This article originally appeared on VICE US.
A 21-year-old man from Indiana said that his road to radicalization began when his wife fed him articles by Fox News, Breitbart, and right-wing commentator Ben Shapiro — and ended when he drove 50 miles across the state to paint huge swastikas on a synagogue and scorch its grounds.
Nolan Brewer, who pleaded guilty to conspiring to violate the civil rights of the Shaarey Tefilla Congregation in Carmel, Indiana, was sentenced to three years in federal prison earlier this month. But documents filed by his lawyers offer some clues as to how Brewer went from a “fastidious rule follower” and “kind-hearted” young man to someone who admired Hitler and wore Nazi paraphernalia.
In the early hours of June 28, 2018, Brewer and his wife, Kiyomi (who was 17 at the time), drove from their home in Eminence to the Shaarey Tefilla congregation with explosive devices, napalm, and spray paint. Prosecutors said the couple had originally plotted to firebomb the synagogue but couldn’t break in. Instead, they painted two huge swastikas and two iron crosses on the property and burned the grounds with napalm.
Prosecutors called the crimes “yet another reminder of the genocide the Jewish people suffered during the Holocaust.”
Brewer’s lawyer, Samuel Ansell, conceded that he bought into the propaganda “to please his new wife” but that Kiyomi was the instigator of the crime. She had a troubled upbringing, Ansell said, and was raised “in an unhealthy environment and was taught to consider other races as inferior.”
After Kiyomi moved in with Brewer and his parents, she started spending several hours a day hanging out in white supremacist and radical right-wing forums on Discord, a server popular with gamers and the far right.
“Kiyomi found pseudo-academic propaganda that purported to prove her white supremacist beliefs,” Ansell wrote. “Every evening, Kiyomi would share her views with Nolan and ask him to read articles she had found.”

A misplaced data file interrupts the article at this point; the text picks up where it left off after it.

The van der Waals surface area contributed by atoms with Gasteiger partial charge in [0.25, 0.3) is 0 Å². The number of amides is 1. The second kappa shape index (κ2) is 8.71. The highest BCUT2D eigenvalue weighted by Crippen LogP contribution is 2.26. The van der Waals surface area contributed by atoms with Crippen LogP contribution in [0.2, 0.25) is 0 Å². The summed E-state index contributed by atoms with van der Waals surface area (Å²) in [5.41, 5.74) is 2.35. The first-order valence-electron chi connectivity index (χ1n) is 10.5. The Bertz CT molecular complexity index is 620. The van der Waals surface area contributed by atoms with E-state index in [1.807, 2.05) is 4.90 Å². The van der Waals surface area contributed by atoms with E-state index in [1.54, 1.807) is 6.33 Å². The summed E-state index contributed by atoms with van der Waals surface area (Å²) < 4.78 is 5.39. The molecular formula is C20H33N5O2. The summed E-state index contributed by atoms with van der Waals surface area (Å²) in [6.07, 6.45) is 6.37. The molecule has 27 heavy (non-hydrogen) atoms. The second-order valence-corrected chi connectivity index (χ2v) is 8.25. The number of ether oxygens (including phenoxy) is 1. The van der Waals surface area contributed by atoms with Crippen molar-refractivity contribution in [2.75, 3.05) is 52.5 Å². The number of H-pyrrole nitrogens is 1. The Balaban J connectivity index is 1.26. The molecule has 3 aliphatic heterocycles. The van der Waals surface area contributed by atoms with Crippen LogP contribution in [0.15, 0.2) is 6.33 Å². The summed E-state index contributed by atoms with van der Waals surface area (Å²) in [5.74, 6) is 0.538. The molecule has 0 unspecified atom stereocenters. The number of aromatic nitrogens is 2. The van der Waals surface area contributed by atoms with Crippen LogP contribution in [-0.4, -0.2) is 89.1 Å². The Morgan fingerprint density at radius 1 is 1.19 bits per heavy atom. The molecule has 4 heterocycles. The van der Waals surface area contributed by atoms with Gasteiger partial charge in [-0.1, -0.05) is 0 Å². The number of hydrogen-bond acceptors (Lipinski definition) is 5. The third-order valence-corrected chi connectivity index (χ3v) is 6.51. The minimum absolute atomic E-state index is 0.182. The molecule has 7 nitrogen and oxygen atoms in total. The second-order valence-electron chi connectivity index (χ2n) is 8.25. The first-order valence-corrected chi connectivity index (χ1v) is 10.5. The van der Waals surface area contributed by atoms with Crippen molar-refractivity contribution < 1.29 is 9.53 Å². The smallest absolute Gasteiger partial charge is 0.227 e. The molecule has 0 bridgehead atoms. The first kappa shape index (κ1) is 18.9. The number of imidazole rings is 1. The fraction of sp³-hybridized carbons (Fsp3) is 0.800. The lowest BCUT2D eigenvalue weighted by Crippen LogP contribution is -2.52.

But Kiyomi didn’t start with the hardcore stuff right away.
“She began with right-wing yet mainstream views such as those presented on Fox,” Ansell said. “She then moved on to writings by Ben Shapiro and articles on Breitbart which bridged the gap to the notorious white supremacist and anti-Semitic propaganda site Stormfront.”
Shapiro did not respond to a request for comment, but his name has come up in conjunction with acts of far-right extremism in the past. Prosecutors in Canada said a man who killed six people at a mosque in Quebec City in 2017 regularly checked the Twitter feeds of mainstream conservative figures including President Donald Trump, Shapiro, and Fox News host Tucker Carlson.
Ansell, who unsuccessfully sought a lighter sentence for his client, said that Nolan’s interview with the FBI suggested that his belief in Nazism was “intellectually-based rather than emotionally-based” and “born of pseudo-academic misinformation.”
“It is clear that he has adopted beliefs based on “alt-right” or white nationalist propaganda,” Ansell wrote.
Brewer told the FBI that he and Kiyomi were communicating online with a Romanian “Identitarian” — a sanitized term for white nationalist — who called himself “Asbestos Peter.” Brewer said he sent Peter photos of the vandalism, at his request. He said he wanted to publish them online to inspire similar acts.
“It was mainly trying to rile up — rally up people,” Brewer told the FBI. “Just to see if something could come of it and people would become more active.”
Brewer also told the FBI that the attack on the synagogue was Peter's idea — but prosecutors said they found text messages between Brewer and Kiyomi suggesting the plan was in the works before they started chatting online to Peter.
Brewer’s sentencing comes alongside a series of acts of vandalism targeting houses of worship, including synagogues. Last week, Chicago police found molotov cocktails outside a synagogue, and police in Massachusetts said three fires at Jewish centers were “intentionally set.”
Just last month, a shooting at a synagogue in Poway, California, also left one dead, seven months after a shooting at a synagogue in Pittsburgh left 11 dead.
Cover image: Screenshot via court documents